Algae are a diverse group of organisms which are photosynthetic like plants and have unicellular forms, or simpler multicellular forms lacking the organs of land plants. The most complex marine forms are called seaweeds, including kelp. Algae live in water, are at the bottom of the food chain, and thus all life depends on them. Algae are usually found in all water except distilled, even in rainwater.
The scientific study of algae is called phycology. Phycologists generally specialize in one of these specialties:
- freshwater diatoms (with skeletal structures)
- freshwater soft algae (also called non-diatoms; including underwater plants)
- marine (salt-water) diatoms (with skeletal structures)
- marine (salt-water) soft algae (also called non-diatoms; including seaweeds)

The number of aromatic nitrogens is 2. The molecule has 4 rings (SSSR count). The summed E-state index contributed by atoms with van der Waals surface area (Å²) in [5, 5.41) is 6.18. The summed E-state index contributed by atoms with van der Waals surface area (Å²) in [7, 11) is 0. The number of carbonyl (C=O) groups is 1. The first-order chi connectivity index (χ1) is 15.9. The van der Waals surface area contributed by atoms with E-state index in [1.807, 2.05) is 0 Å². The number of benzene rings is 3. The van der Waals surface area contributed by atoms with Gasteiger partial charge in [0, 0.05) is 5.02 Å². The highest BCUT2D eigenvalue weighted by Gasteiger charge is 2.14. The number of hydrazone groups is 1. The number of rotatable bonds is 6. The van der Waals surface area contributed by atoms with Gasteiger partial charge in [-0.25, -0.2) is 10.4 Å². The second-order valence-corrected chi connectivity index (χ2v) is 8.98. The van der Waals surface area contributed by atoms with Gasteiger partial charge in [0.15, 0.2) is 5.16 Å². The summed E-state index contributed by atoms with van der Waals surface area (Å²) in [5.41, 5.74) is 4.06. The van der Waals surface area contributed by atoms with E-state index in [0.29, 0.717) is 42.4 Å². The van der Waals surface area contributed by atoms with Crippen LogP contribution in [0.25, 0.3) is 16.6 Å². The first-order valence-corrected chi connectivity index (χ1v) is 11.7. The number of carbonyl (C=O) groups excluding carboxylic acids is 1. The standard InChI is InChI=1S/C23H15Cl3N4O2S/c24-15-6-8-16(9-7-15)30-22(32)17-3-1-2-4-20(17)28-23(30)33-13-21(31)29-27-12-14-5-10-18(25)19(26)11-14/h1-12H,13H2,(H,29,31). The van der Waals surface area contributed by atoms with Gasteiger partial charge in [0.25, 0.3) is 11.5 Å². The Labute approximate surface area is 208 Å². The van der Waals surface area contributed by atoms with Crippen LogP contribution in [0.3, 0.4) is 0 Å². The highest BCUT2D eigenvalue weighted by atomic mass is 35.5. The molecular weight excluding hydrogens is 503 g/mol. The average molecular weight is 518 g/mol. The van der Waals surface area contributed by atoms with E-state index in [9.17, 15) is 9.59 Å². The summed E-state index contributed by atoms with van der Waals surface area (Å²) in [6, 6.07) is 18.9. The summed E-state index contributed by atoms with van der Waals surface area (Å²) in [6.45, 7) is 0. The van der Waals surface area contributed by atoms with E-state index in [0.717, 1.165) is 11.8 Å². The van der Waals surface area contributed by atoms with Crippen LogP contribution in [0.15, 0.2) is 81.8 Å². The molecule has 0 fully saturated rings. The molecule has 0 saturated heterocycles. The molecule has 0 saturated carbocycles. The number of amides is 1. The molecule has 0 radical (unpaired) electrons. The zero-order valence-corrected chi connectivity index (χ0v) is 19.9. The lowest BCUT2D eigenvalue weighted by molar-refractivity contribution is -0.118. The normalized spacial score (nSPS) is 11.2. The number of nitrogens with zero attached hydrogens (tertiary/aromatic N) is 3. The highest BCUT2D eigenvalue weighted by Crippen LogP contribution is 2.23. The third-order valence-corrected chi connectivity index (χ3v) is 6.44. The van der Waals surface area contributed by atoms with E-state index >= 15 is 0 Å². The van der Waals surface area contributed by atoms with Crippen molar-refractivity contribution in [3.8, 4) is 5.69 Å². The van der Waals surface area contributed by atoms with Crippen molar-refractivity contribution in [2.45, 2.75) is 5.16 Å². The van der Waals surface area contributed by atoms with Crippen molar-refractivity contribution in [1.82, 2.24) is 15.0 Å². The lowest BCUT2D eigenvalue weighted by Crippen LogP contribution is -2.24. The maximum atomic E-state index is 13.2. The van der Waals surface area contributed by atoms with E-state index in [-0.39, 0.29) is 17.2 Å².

Because there are thousands of species of algae in each of the above specialties, management of taxonomic lists for each specialty is a complex and critical element in each field. For example, in freshwater diatoms, two to three thousand species are known, but scientists expect there are over ten thousand species in existence. During counting via microscopes, new species are constantly being found. When phycologists have found a sufficient number of new species, they publish the names and descriptions of them for the use of other scientists, but in this process, invariably duplicate names arise for some of the new species. In order to make algae studies viable over time and place, the conflicting names need to be normalized. It is this process of naming and normalizing new species that makes taxonomy so important in algae studies, because without it, an algae study in a lake from the 1960's cannot be adequately compared with one from 2020, for example, because some of the names used in either study may have since been changed by consensus among scientists. So taxonomic "normalization" is only possible if the industry of phycologists counting algae are working cooperatively to manage species names over time. However, funding for such taxonomic work is extremely rare.